At the development stage, it is worth considering an alternative option for financing a production, such as product placement. This is a moment when a natural place can be found for various products in the script without losing its artistic value.
According to article 4 paragraph 21 of the Broadcasting Act, product placement is a commercial message consisting of a presentation or reference to a product, service, or their trademark, in such a way that these elements are a part of a broadcast itself, in exchange for payment or similar compensation, as well as in the form of making the product or service available free of charge. When deciding on this form of (partial) production financing, it is worth bearing in mind the restrictions under the Broadcasting Act. Films containing product placement have to be clearly marked with a graphic symbol and at the end of such a film, there should be neutral information about the producer or seller of the placed product, about the subject providing the placed service, and about the product or service itself. Product placement must not excessively exhibit the given product and directly encourage to obtain or lease it. Furthermore, product placement is prohibited for products listed in the aforementioned law, such as, for example, tobacco products, alcoholic beverages, medicinal products, psychotropic substances, or… solariums.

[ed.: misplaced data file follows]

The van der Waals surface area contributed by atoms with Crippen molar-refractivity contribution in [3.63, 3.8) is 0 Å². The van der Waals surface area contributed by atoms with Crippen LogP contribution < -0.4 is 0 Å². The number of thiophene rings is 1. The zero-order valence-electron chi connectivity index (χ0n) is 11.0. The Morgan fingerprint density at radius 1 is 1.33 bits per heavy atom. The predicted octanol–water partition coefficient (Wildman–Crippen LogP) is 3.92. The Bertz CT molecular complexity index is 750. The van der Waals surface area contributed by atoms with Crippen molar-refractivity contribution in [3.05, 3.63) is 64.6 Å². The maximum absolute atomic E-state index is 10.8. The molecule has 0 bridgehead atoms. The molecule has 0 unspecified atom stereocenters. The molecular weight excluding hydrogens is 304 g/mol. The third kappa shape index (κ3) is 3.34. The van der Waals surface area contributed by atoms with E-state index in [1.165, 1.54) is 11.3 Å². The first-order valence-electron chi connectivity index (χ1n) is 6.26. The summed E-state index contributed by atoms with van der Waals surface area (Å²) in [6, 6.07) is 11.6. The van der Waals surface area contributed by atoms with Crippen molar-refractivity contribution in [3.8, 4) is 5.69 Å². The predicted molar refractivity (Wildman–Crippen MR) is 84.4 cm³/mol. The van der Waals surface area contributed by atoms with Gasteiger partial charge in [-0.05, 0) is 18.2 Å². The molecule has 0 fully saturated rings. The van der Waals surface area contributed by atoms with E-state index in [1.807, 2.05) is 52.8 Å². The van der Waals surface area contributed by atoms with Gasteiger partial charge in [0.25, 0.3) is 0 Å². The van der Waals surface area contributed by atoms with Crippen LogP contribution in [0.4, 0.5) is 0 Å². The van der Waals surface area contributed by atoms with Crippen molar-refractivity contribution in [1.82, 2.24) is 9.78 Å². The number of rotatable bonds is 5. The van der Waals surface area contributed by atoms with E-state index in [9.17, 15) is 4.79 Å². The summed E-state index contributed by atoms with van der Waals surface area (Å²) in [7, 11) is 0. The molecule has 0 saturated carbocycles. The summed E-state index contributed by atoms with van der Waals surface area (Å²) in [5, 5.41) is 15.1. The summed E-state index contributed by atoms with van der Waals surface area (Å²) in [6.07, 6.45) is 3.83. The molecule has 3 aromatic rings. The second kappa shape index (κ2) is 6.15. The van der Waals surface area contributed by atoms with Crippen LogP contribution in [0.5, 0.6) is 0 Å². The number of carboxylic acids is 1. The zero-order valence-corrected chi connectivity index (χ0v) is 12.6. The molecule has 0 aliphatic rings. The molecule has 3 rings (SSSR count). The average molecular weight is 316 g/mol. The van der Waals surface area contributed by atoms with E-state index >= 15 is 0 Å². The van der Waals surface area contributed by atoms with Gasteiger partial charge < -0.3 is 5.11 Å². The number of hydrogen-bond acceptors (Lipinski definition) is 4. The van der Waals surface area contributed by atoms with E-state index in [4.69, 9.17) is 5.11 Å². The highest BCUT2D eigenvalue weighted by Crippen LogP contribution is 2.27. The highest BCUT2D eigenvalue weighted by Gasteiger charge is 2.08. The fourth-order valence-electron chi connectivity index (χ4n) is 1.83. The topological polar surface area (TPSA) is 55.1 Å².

The development period should be used not only for creative work but also for working out the legal and business side of the film project. Both literary work and making commitments to financial partners during the development stage may have far-reaching consequences during the actual production and subsequent distribution of the film. In development, however, these can be straightened out relatively easily and cheaply.